Previous studies have found that at birth the corneal endothelial cell density is approximately 5000 cells/mm2 and until the age of 20 years there is a significant decline in this number.
Subsequently this decrease plateaus to a rate of 0.6% per year. In normal circumstances the reserves of endothelial cells mean that there are enough to last a lifetime.4
The role of the corneal endothelium is to maintain the correct level of corneal hydration. It forms a physical barrier between the corneal stroma and aqueous humour and acts as an ion pump.
Injury of a significant number of cells results in significant decrease in endothelial cell density and this can impair the ability of the endothelium to maintain corneal clarity, resulting in irreversible corneal oedema.
The patient will experience permanent blurring in their vision and ocular pain. There are a number of factors that could lead to endothelial damage during phacoemulsification.5
Localized temperature increases, associated with the phacoemulsification probe, can lead to thermal damage to adjacent corneal tissue. Some types of phaco probes are now available with cooling functions to counteract this effect.
High irrigation or aspiration rates can result in turbulent flow and air bubbles or lens particles connecting with and causing damage to the endothelium. It may be possible to adjust irrigation and aspiration flow rates to minimize this.
Excessive duration of phacoemulsification may also result in endothelial cell damage.
The ultrasound energy used in phacoemulsification is also associated with the production of free radicals.6
Free radicals are reactive species with one or more unpaired electrons in their outer orbits. Such chemicals can cause damage to the corneal endothelium known as oxidative stress.3
Pseudophakic bullous keratopathy describes the irreversible oedema and endothelial cell damage that occurs after cataract surgery.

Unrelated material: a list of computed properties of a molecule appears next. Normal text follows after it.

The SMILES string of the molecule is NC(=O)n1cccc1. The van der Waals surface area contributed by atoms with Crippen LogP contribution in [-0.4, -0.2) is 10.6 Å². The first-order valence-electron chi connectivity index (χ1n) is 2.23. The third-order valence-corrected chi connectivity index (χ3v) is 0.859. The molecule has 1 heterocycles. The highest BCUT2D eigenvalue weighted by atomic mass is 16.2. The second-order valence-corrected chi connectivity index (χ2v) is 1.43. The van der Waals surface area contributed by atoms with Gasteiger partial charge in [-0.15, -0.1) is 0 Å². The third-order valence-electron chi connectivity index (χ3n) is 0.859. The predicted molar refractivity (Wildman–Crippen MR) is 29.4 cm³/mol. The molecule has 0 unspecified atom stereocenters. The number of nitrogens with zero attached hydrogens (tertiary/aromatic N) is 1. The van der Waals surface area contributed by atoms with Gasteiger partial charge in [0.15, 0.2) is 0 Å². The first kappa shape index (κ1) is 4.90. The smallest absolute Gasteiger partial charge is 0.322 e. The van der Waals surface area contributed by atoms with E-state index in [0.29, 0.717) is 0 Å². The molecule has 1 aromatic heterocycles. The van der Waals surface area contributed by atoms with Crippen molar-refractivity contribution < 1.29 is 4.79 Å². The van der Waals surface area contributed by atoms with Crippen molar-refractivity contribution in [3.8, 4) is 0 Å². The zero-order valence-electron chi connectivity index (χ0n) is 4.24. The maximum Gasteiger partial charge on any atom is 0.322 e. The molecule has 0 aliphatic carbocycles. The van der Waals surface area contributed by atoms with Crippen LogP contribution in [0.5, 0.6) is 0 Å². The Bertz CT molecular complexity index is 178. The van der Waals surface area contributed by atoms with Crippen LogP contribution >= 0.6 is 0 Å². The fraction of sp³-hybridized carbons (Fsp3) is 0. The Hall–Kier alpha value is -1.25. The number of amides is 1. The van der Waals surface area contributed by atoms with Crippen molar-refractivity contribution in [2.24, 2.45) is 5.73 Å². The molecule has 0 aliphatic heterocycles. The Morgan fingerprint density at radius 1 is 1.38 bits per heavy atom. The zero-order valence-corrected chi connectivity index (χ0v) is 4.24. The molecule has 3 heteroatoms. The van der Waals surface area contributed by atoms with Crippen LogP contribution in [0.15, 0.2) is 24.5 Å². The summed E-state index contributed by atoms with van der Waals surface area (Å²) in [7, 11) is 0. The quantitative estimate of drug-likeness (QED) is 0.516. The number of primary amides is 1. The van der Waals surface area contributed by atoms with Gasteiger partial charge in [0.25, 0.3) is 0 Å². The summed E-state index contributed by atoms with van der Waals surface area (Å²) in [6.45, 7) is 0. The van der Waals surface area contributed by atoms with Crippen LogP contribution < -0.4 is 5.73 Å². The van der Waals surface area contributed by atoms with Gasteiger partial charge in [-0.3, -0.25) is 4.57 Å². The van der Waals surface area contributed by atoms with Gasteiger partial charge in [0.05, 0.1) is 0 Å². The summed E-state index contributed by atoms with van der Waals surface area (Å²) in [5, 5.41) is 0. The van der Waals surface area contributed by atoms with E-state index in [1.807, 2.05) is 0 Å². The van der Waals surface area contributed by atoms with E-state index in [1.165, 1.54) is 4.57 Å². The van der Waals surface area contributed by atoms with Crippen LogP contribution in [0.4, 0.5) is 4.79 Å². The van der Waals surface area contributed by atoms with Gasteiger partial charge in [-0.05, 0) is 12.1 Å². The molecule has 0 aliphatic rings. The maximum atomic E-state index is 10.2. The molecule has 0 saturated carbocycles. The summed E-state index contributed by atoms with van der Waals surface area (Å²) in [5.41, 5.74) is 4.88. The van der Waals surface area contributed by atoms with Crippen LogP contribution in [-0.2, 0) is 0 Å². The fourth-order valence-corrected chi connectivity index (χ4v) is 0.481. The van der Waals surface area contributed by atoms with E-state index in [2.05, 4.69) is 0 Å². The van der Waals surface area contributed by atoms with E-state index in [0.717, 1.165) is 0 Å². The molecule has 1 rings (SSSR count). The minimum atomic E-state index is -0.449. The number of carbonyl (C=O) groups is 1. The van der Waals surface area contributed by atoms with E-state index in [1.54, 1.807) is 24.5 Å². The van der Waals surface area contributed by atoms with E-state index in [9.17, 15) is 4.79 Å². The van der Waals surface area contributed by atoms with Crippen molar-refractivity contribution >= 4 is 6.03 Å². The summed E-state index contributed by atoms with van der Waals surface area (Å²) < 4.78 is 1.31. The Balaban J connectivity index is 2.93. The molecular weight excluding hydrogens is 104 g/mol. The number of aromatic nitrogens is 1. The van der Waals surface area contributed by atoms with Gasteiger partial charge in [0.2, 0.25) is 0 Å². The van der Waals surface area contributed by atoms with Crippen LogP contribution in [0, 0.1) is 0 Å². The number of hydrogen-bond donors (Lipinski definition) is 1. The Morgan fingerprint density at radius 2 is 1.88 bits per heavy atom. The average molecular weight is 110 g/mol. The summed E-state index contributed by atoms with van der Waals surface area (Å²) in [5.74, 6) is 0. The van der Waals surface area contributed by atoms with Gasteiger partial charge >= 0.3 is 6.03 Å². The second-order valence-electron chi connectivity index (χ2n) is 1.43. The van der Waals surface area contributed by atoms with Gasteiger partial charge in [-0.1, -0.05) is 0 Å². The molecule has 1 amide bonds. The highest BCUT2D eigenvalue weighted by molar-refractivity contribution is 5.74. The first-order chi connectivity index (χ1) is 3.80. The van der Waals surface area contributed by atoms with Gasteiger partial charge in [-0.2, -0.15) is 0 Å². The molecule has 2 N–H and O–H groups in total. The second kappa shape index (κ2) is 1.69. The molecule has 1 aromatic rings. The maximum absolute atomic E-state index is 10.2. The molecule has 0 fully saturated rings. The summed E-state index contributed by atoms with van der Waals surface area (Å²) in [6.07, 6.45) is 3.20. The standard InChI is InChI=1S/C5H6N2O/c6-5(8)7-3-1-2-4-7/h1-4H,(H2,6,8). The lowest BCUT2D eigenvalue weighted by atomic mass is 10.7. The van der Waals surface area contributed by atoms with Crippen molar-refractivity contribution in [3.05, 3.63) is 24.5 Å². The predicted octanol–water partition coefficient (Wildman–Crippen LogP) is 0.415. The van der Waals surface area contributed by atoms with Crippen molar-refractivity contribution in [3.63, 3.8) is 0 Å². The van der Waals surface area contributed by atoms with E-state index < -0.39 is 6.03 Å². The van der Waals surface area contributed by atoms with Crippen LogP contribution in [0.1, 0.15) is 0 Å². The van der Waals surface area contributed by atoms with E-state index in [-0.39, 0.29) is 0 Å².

The advent of phacoemulsification techniques and the use of IOLs and ophthalmic viscosurgical devices have helped to reduce the number of cases of pseudophakic bullous keratopathy following cataract surgery.
The most common cause of corneal endothelial decompensation is surgical trauma.7
Postoperatively corneal oedema and inflammation should be aggressively treated with topical corticosteroids, and intraocular pressure should be controlled below 20 mmHg.
In patients with diffuse epithelial oedema, tonometry should be performed and if IOP is raised, the condition should be treated with topical and/or systemic antiglaucoma medication.
Reduction of IOP is important for reducing the corneal oedema because increased IOP can compromise endothelial cell function, lead to epithelial oedema, and cause further endothelial damage. 3,7
Therapy for pseudophakic corneal oedema and aphakic corneal oedema is aimed at reducing discomfort and/or increase visual acuity. The corneal oedema associated with phacoemulsification is chronic and usually non-inflammatory.
Several medical treatment options are available. Epithelial oedema can often be managed with topical hypertonic agents such as sodium chloride (5%) ointment or drops.